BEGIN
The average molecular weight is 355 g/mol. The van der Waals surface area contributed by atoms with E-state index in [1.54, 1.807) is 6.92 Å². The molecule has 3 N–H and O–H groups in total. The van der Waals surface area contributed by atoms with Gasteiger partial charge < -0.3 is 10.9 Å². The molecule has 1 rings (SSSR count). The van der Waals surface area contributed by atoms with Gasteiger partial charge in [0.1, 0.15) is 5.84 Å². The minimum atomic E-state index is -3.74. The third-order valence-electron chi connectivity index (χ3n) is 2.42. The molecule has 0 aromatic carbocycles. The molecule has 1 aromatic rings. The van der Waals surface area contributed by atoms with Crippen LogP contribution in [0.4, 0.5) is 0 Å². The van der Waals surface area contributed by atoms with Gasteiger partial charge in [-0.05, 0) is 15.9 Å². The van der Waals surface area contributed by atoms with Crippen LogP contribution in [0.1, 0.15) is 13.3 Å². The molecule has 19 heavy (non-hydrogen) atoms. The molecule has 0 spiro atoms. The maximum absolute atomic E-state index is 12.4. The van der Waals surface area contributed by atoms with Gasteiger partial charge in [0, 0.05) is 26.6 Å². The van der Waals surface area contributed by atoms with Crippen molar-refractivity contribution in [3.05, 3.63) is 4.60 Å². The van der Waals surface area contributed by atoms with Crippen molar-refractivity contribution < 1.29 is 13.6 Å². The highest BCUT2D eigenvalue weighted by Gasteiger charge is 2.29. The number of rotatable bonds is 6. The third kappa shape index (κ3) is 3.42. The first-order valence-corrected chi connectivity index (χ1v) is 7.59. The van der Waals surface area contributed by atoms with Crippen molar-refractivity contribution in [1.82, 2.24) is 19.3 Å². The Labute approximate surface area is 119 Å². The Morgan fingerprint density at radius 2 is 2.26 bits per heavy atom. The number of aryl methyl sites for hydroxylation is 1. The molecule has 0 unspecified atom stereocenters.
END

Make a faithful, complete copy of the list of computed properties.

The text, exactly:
The average molecular weight is 355 g/mol. The van der Waals surface area contributed by atoms with E-state index in [1.54, 1.807) is 6.92 Å². The molecule has 3 N–H and O–H groups in total. The van der Waals surface area contributed by atoms with Gasteiger partial charge < -0.3 is 10.9 Å². The molecule has 1 rings (SSSR count). The van der Waals surface area contributed by atoms with Gasteiger partial charge in [0.1, 0.15) is 5.84 Å². The minimum atomic E-state index is -3.74. The third-order valence-electron chi connectivity index (χ3n) is 2.42. The molecule has 0 aromatic carbocycles. The molecule has 1 aromatic rings. The van der Waals surface area contributed by atoms with Crippen LogP contribution in [0.4, 0.5) is 0 Å². The van der Waals surface area contributed by atoms with Gasteiger partial charge in [-0.05, 0) is 15.9 Å². The van der Waals surface area contributed by atoms with Crippen LogP contribution in [0.1, 0.15) is 13.3 Å². The molecule has 19 heavy (non-hydrogen) atoms. The molecule has 0 spiro atoms. The maximum absolute atomic E-state index is 12.4. The van der Waals surface area contributed by atoms with Gasteiger partial charge in [0, 0.05) is 26.6 Å². The van der Waals surface area contributed by atoms with Crippen molar-refractivity contribution in [3.05, 3.63) is 4.60 Å². The van der Waals surface area contributed by atoms with Crippen molar-refractivity contribution < 1.29 is 13.6 Å². The highest BCUT2D eigenvalue weighted by Gasteiger charge is 2.29. The number of rotatable bonds is 6. The third kappa shape index (κ3) is 3.42. The first-order valence-corrected chi connectivity index (χ1v) is 7.59. The van der Waals surface area contributed by atoms with Crippen molar-refractivity contribution in [1.82, 2.24) is 19.3 Å². The Labute approximate surface area is 119 Å². The Morgan fingerprint density at radius 2 is 2.26 bits per heavy atom. The number of aryl methyl sites for hydroxylation is 1. The molecule has 0 unspecified atom stereocenters.